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Breaking the glass ceiling from home

by Kimberly Woznack, chair, Women Chemists Committee
May 15, 2020 | APPEARED IN VOLUME 98, ISSUE 19

 

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Credit: California University of Pennsylvania
Kimberly Woznack

In the past 2 months, every American Chemical Society member has been affected in some way by the COVID-19 pandemic. For some ACS members, the impact has been directly on their personal health or the health of a family member. Others may have lost their employment or are struggling to redefine what daily work looks like when working remotely.

Our members have missed face-to-face celebrations of birthdays, retirements, weddings, graduations, Mother’s Day, and even the celebrations of loved ones who have died. We have all been affected by this pandemic in some way, and the long-term effects have yet to become evident.

For those members who are fortunate to have retained their employment and have been tasked with working remotely, the challenges are numerous. They have had to reestablish how their work will function without an office and support staff. They have had to determine which work can be accomplished remotely and via what mechanisms.

Publications describe the risks of burnout from working from home and the possible repercussions for employee mental health. Those quarantined alone without a physical or emotional support system face even greater challenges. The mental and physical toll can also be substantial for those who are working and are caretakers for children or adult dependents, especially when supports such as daytime care facilities are no longer available.

While there are many positive examples of relationships in which the household load is evenly divided, research shows that most women in married and partnered relationships still carry a disproportionately higher quantity of “invisible labor” at home. This is the time and effort invested in keeping a household running effectively, such as maintaining family schedules, completing household tasks, and communicating with educators and health-care providers. It is not yet known how long people will continue to work remotely without schools and childcare open.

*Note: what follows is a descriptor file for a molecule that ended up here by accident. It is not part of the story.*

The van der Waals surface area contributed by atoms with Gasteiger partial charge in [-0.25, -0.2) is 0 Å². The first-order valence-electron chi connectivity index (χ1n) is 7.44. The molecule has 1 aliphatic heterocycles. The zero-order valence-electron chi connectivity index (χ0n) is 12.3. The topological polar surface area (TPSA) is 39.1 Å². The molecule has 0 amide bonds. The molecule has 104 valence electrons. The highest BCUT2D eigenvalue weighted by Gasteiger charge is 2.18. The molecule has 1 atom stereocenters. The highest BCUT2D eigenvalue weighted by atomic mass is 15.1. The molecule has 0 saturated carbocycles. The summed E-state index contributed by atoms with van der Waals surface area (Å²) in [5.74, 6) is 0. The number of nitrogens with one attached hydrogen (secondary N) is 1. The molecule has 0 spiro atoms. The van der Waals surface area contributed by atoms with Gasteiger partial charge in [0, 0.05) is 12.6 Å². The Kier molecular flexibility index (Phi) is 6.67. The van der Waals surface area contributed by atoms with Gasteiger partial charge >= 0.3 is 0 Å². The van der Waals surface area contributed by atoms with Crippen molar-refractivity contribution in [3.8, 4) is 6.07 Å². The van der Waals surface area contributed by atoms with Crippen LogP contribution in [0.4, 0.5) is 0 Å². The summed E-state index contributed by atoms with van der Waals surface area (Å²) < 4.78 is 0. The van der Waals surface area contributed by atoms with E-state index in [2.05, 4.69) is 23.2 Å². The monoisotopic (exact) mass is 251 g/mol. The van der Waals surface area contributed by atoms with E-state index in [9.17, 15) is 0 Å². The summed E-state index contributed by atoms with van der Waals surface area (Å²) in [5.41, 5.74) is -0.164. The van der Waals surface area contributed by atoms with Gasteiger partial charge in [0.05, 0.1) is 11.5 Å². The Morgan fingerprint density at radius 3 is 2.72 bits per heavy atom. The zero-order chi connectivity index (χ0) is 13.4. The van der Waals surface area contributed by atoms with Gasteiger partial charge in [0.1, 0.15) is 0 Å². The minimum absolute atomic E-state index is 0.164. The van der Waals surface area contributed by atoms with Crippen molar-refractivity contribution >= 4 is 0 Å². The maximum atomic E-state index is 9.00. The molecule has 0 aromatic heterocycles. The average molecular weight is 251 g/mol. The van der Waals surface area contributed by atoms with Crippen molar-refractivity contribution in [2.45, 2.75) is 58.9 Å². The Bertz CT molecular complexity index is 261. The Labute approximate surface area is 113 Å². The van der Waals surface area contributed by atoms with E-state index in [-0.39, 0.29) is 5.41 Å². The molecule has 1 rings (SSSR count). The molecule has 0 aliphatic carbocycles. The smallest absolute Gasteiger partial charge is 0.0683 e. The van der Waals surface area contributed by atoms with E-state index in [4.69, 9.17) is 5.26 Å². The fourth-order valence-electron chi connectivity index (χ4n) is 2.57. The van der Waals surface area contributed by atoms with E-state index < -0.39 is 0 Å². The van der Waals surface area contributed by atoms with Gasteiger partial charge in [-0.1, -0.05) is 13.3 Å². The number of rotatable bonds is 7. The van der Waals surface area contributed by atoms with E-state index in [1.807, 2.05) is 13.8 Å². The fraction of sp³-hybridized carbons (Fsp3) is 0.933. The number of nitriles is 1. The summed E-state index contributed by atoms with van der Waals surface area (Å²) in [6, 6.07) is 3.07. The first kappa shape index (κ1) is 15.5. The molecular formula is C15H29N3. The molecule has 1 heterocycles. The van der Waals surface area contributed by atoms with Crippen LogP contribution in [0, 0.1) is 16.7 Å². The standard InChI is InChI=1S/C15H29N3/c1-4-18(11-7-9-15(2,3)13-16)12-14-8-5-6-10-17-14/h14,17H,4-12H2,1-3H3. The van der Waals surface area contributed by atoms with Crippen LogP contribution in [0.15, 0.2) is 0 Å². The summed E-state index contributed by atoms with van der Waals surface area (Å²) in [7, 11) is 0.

Women chemists will need to advocate for themselves and for one another during this unprecedented time in history.

How will teleworking during the pandemic affect the careers of women chemists? Evidence is emerging that journal article submissions from female authors in the past few months have declined. If article submissions by women have decreased, then it is likely that submissions of grant proposals and patent applications may also be down. Any important long-term task that is easily interrupted by the care requirements of others is likely affected.

C&EN has made this story and all of its coverage of the coronavirus epidemic freely available during the outbreak to keep the public informed. To support our journalism, become a member of ACS or sign up for C&EN's weekly newsletter.

Career mobility or progress for those on the tenure track is in part measured by the number of peer-reviewed publications. How will these women chemists be fairly evaluated in future career stages when it comes to tenure and promotion? This career impact applies to women chemists in all employment sectors.

Women chemists will need to advocate for themselves and for one another during this unprecedented time in history, and I encourage them to communicate their work needs to those around them. Don’t be afraid to ask for extensions or resources. It is vital that fair evaluation and performance assessment be developed for all employees who are working remotely. Allies are also encouraged to speak up within their institutions, ask about what is being done, and point out the systemic barriers to success.

This year marks the 93rd anniversary of the Women Chemists Committee. While much progress has been made for women chemists since 1927, our work to advocate and empower women chemists continues. It is important to celebrate some big successes in the area of public recognition of the outstanding work of women chemists.

Of the 76 recipients of ACS National Awards given in 2020, 26 were women. This is the most female recipients we’ve ever had in a single year. Most exciting of all was that 5 national awards went to a woman for the first time. These include the following:

ACS Award in Inorganic Chemistry to Catherine J. Murphy

Alfred Burger Award in Medicinal Chemistry to Gunda I. Georg

Irving Langmuir Award in Chemical Physics to Veronica Vaida

Peter Debye Award in Physical Chemistry to Laura Gagliardi

ACS Award for Affordable Green Chemistry to a team that includes Jane E. Godlewski

Some ACS National Awards have not yet recognized the accomplishments of a woman chemist. We encourage ACS allies and ACS division leadership to look at the awards in their fields and consider nominating outstanding women chemists for those awards.

The Women Chemists Committee has many programs, events, and task forces, in addition to workplace and awards advocacy, and we encourage you to learn more about the committee at our website, acswcc.org. You can also find us on social media and reach us at wcc@acs.org. Let’s advocate for one another to help ensure that the work of women does not go unrecognized.

Views expressed are those of the author and not necessarily those of C&EN or ACS.

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